Winnipeg Coun. Vivian Santos reconsiders resignation from police board

A Winnipeg city councillor has resigned from her role on the city's police board after failing to pass a security clearance check.

Winnipeg defence lawyer says Santos has right to know why she failed check, calls rules vague and confusing

Coun. Santos said Tuesday she was disappointed she had to resign after failing to pass a mandatory security check as part of being on the police board. One day later, she said she is considering rescinding that resignation. (Gary Solilak/CBC)

A city councillor who resigned from Winnipeg's police board says she is reconsidering her decision.

Coun. Vivian Santos (Point Douglas), who was was appointed to the board last month, resigned Tuesday after failing the police screening that is a requirement for being on the board.

Now, she's considering rescinding that resignation.

"I do feel that the Winnipeg police have acted arbitrarily and have denied me procedural fairness," Santos said in a tweet Wednesday.

On Tuesday, Santos said she had no idea why she failed the screening test but said she would resign regardless. Police refused to tell her why, she said.

She said Wednesday she wasn't prepared to elaborate on what has changed her mind.

In addition to possibly rescinding her resignation, Santos now says she may also pursue legal options to clear her name.

Winnipeg police said Tuesday they do not comment on individual security checks, but pointed to eligibility criteria for police board members included in the Police Services Act.

After Santos's resignation announcement Tuesday, Winnipeg defence lawyer Scott Newman weighed in on Twitter, saying Santos's failed security check raises questions about the requirement.

He doesn't think police should be performing background checks on those tasked with overseeing them.

"Who should be the final decision-maker as to whether or not somebody is of good character? Is it the mayor? Is it city council? Is it the Winnipeg police?" he said in an interview with CBC Wednesday.

"It would be weird to say the police can veto who is providing oversight to them."

The legislation surrounding police board eligibility is vague and confusing, Newman said.

"It doesn't say that failing the background check is a barrier to being appointed to the police board," he said, and also seems to suggest that the appointing body — city council — has final say after the background check results are in.

"The police can't give a thumbs up, thumbs down; they can just provide that information to the appointing body. That's one possible interpretation."

Winnipeg defence lawyer Scott Newman says the police board legislation is murky. (Jeff Stapleton/CBC)

In March, Santos told CBC News she and her husband were good friends with a man facing drug trafficking charges.

She said she had been contacted by Winnipeg police officers around that time, enquiring whether she or her husband were related to a man who had been arrested.

But she said she didn't know about the friend's alleged involvement in selling drugs.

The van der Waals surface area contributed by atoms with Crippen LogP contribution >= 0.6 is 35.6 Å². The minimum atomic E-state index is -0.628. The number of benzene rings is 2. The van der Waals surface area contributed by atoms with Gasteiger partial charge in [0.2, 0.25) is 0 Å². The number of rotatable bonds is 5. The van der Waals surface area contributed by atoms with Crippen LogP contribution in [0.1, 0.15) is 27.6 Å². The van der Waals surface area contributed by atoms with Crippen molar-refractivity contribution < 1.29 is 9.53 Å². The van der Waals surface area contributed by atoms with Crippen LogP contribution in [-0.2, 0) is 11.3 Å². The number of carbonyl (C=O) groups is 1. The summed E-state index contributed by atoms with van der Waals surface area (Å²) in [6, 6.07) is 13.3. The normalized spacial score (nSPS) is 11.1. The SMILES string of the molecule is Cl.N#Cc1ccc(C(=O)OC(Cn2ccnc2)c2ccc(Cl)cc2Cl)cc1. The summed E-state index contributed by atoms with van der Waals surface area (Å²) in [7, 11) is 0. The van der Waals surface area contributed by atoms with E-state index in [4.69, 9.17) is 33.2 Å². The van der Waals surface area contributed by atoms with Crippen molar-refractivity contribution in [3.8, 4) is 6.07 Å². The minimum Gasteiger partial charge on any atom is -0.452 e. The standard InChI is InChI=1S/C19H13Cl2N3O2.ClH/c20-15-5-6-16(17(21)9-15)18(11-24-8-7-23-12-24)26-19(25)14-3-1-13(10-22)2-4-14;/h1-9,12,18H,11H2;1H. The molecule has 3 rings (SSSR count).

CBC News hasn't confirmed whether that contributed to the failed security check. Asked Tuesday whether she believes it was a factor, Santos said she didn't know and wouldn't speculate.

Mayor Brian Bowman said it's unfortunate more information wasn't provided to Santos. 

He thinks the failed security screening, and her resignation, warrant further consideration by the police board.

"I was very proud to support councillor Santos's nomination to that board," he said, adding the vote was unanimous.

City council appointed Santos, who is also acting deputy mayor, to the police board to fill a hole left by Coun. Markus Chambers (St. Norbert-Seine River). He took over as chair of the board last month when Charleswood-Tuxedo-Westwood Coun. Kevin Klein stepped down.

"She works hard," Bowman said. "She is very passionate about the issues affecting our city and her community."

Coun. Vivian Santos, centre, seen here in a 2018 file photo, was appointed to the police board after Coun. Markus Chambers, right was named chair last month. (Bartley Kives/CBC)

He said he has had conversations with police board chair Chambers as recently as Wednesday about concerns over the background check review process.

Chambers said he supports RCMP taking over background checks for current and prospective police board members. That would increase transparency, he said, "so that the [Winnipeg] Police Service itself is not restricting input to the board."

Newman said Santos has a right to know why she failed the check, and she has the right to defend herself under the Canadian Charter of Rights and Freedoms.

"There has to be some kind of a process in place that allows you to correct errors, to have an appeal process so you can in essence clear your name now," he said.

"Your name has been dragged through the mud to say … 'we're not satisfied that you are a trustworthy person.'"

Vivian Santos reconsiders resignation from police board

3 years ago
Duration 2:08
Winnipeg lawyer takes issue with police board legislation, process


Bryce Hoye


Bryce Hoye is a multi-platform journalist covering news, science, justice, health, 2SLGBTQ issues and other community stories. He has a background in wildlife biology and occasionally works for CBC's Quirks & Quarks and Front Burner. He is also Prairie rep for outCBC. He has won a national Radio Television Digital News Association award for a 2017 feature on the history of the fur trade, and a 2023 Prairie region award for an audio documentary about a Chinese-Canadian father passing down his love for hockey to the next generation of Asian Canadians.

With files from Erin Brohman, Sean Kavanagh and Holly Caruk